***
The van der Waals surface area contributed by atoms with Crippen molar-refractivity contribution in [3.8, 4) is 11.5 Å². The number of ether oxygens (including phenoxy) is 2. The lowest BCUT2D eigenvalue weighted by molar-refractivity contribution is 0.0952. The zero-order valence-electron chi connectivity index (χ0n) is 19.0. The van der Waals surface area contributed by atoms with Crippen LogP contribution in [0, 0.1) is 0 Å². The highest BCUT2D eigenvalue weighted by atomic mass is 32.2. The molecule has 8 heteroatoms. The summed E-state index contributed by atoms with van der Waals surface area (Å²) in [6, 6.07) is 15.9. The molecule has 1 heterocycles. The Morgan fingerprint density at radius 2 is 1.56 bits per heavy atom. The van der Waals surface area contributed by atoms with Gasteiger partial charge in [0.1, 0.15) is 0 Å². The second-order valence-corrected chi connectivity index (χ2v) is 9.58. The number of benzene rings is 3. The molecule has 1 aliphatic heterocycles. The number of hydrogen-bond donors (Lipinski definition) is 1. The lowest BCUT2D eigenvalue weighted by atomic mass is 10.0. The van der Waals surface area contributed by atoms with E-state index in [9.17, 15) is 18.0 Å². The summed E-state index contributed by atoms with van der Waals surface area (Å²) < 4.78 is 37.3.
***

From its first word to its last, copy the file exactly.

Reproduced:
The van der Waals surface area contributed by atoms with Crippen molar-refractivity contribution in [3.8, 4) is 11.5 Å². The number of ether oxygens (including phenoxy) is 2. The lowest BCUT2D eigenvalue weighted by molar-refractivity contribution is 0.0952. The zero-order valence-electron chi connectivity index (χ0n) is 19.0. The van der Waals surface area contributed by atoms with Crippen LogP contribution in [0, 0.1) is 0 Å². The highest BCUT2D eigenvalue weighted by atomic mass is 32.2. The molecule has 8 heteroatoms. The summed E-state index contributed by atoms with van der Waals surface area (Å²) in [6, 6.07) is 15.9. The molecule has 1 heterocycles. The Morgan fingerprint density at radius 2 is 1.56 bits per heavy atom. The van der Waals surface area contributed by atoms with Gasteiger partial charge in [0.1, 0.15) is 0 Å². The second-order valence-corrected chi connectivity index (χ2v) is 9.58. The number of benzene rings is 3. The molecule has 1 aliphatic heterocycles. The number of hydrogen-bond donors (Lipinski definition) is 1. The lowest BCUT2D eigenvalue weighted by atomic mass is 10.0. The van der Waals surface area contributed by atoms with E-state index in [9.17, 15) is 18.0 Å². The summed E-state index contributed by atoms with van der Waals surface area (Å²) < 4.78 is 37.3.